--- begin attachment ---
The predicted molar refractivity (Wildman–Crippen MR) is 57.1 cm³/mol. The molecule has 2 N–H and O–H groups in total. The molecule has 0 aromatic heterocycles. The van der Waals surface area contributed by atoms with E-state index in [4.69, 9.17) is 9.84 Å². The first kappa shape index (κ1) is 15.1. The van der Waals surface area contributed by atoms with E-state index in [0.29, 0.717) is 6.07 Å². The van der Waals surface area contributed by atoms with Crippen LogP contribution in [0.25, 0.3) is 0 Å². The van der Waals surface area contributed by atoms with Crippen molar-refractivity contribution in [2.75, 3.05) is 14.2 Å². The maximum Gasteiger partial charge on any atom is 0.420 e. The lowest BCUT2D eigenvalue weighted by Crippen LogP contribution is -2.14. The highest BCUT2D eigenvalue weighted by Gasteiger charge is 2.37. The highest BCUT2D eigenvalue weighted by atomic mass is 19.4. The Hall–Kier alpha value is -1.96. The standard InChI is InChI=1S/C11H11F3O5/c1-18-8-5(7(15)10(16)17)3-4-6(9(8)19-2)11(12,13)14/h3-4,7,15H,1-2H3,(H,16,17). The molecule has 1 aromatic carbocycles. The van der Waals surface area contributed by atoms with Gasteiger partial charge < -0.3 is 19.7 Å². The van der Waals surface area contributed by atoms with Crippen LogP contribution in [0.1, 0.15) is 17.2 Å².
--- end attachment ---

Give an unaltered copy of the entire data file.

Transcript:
The predicted molar refractivity (Wildman–Crippen MR) is 57.1 cm³/mol. The molecule has 2 N–H and O–H groups in total. The molecule has 0 aromatic heterocycles. The van der Waals surface area contributed by atoms with E-state index in [4.69, 9.17) is 9.84 Å². The first kappa shape index (κ1) is 15.1. The van der Waals surface area contributed by atoms with E-state index in [0.29, 0.717) is 6.07 Å². The van der Waals surface area contributed by atoms with Crippen LogP contribution in [0.25, 0.3) is 0 Å². The van der Waals surface area contributed by atoms with Crippen molar-refractivity contribution in [2.75, 3.05) is 14.2 Å². The maximum Gasteiger partial charge on any atom is 0.420 e. The lowest BCUT2D eigenvalue weighted by Crippen LogP contribution is -2.14. The highest BCUT2D eigenvalue weighted by Gasteiger charge is 2.37. The highest BCUT2D eigenvalue weighted by atomic mass is 19.4. The Hall–Kier alpha value is -1.96. The standard InChI is InChI=1S/C11H11F3O5/c1-18-8-5(7(15)10(16)17)3-4-6(9(8)19-2)11(12,13)14/h3-4,7,15H,1-2H3,(H,16,17). The molecule has 1 aromatic carbocycles. The van der Waals surface area contributed by atoms with Gasteiger partial charge < -0.3 is 19.7 Å². The van der Waals surface area contributed by atoms with Crippen LogP contribution in [0.1, 0.15) is 17.2 Å².